St. John Henry Newman’s Recipe for Perfection

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The following are one-sentence blurbs that describe a few of the most current New York Times bestselling nonfiction books.

“An examination of the cognitive skills of rethinking and unlearning that could be used to adapt to a rapidly changing world.”

“An approach to dealing with trauma that shifts an essential question used to investigate it.”

“A botanist and member of the Citizen Potawatomi Nation espouses having an understanding and appreciation of plants and animals.”

“The multiple award-winning actress describes the difficulties she encountered before claiming her sense of self and achieving professional success.”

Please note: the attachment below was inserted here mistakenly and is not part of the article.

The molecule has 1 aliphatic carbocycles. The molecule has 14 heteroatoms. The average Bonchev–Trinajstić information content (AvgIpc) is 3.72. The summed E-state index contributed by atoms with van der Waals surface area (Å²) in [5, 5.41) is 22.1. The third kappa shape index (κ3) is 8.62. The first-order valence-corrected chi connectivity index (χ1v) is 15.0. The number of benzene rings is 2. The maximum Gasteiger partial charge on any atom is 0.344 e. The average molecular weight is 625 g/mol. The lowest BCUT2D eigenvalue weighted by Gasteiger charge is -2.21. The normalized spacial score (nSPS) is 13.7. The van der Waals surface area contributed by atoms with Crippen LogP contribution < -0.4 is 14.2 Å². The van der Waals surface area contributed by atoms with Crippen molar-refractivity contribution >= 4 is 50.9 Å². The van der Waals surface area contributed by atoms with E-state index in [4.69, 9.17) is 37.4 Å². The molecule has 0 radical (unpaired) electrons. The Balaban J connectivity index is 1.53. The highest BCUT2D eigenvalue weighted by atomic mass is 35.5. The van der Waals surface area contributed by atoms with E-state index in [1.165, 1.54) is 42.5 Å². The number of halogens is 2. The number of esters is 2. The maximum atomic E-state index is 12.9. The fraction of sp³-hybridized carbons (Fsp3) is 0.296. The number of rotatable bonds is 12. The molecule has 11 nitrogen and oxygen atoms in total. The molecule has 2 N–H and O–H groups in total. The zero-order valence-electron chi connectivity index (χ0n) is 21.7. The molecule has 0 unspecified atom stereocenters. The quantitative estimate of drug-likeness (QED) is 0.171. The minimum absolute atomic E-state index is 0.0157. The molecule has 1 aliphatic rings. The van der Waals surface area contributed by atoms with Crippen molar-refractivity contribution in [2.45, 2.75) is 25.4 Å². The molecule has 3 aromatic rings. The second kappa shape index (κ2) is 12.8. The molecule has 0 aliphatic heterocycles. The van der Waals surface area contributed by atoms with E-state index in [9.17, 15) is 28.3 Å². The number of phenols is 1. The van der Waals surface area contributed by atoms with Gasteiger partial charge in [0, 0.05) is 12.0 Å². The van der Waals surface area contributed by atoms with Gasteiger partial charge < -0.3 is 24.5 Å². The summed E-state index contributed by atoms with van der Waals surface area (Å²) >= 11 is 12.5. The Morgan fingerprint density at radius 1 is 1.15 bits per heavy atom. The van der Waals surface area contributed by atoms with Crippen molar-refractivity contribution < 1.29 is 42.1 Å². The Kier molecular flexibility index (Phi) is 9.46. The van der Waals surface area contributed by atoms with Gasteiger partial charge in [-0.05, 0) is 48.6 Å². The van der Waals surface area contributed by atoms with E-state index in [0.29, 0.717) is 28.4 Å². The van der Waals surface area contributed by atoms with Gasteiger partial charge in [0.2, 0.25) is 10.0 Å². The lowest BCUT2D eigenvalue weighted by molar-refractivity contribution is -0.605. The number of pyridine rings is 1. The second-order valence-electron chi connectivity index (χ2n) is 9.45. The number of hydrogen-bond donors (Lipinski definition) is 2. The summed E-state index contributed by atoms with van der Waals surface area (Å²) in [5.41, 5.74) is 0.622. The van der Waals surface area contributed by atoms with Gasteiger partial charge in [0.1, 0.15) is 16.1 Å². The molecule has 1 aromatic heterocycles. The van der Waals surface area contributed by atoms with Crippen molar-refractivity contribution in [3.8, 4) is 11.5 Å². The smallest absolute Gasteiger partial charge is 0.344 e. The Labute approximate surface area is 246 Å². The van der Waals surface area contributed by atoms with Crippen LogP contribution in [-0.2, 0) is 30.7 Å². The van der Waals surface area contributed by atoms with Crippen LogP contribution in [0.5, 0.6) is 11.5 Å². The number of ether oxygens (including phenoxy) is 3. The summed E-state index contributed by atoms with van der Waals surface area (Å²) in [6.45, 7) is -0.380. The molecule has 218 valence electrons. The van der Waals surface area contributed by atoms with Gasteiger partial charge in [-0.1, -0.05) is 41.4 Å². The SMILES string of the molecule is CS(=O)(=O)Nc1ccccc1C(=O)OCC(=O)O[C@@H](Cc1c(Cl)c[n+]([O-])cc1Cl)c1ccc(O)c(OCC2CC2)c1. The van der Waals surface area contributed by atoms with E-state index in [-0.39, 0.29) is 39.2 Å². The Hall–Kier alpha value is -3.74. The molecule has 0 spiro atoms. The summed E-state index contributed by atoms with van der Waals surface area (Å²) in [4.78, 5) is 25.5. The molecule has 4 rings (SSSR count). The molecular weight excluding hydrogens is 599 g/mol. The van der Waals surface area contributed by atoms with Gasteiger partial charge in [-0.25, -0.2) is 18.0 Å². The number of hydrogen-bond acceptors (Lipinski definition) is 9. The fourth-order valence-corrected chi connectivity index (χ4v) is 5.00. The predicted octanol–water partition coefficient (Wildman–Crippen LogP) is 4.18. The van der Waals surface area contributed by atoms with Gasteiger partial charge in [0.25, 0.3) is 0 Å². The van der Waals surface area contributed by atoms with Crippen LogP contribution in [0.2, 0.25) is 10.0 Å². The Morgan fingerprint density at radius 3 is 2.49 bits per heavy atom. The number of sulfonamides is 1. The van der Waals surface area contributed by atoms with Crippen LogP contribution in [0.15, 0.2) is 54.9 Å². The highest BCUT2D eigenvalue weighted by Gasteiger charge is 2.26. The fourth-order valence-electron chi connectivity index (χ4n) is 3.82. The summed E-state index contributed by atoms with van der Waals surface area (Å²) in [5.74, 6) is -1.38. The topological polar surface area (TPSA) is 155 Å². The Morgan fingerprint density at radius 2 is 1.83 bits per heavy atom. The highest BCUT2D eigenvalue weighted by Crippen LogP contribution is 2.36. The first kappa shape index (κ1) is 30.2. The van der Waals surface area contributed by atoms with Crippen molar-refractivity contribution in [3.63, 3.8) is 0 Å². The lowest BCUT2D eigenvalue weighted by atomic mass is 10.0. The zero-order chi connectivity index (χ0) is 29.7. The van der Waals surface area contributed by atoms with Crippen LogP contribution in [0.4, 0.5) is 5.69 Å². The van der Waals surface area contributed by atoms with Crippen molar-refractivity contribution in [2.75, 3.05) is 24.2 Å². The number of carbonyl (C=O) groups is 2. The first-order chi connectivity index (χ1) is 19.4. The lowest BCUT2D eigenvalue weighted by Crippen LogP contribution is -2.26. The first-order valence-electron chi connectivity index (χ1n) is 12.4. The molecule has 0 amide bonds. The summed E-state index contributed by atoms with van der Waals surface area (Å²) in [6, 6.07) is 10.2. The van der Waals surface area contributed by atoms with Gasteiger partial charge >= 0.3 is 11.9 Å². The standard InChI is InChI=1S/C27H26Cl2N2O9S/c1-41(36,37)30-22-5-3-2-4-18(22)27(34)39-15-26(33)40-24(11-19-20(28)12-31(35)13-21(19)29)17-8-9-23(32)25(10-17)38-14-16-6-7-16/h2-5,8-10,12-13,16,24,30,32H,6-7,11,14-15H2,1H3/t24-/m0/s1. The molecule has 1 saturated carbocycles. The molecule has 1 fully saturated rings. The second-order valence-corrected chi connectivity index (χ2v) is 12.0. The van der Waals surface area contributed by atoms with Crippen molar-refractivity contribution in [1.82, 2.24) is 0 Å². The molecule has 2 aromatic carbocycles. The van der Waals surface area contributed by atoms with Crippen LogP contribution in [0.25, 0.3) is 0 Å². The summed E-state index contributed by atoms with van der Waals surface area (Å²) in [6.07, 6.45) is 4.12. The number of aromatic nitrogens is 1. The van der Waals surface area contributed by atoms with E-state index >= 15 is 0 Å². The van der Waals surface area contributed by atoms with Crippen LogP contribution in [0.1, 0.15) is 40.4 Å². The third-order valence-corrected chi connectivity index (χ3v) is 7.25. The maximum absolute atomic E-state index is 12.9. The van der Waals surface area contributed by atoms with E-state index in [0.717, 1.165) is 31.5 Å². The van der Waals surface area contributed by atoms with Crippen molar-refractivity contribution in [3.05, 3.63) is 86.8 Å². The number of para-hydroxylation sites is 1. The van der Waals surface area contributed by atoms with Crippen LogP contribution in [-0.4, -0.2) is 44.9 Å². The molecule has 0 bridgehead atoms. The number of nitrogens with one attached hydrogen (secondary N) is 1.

Based on the types of books that people are buying (and possibly reading), we could argue that the sub-genre of “self-help” is perhaps the most sought after. The lens through which one wants to “cure” oneself, be it un-education, self-therapy, an appreciation of nature, or becoming successful in your field of work; in the end we’re all searching for one thing – how to be perfect.

It’s not an outlandish thing to want to be perfect.


St. John Henry Newman’s Recipe for Perfection

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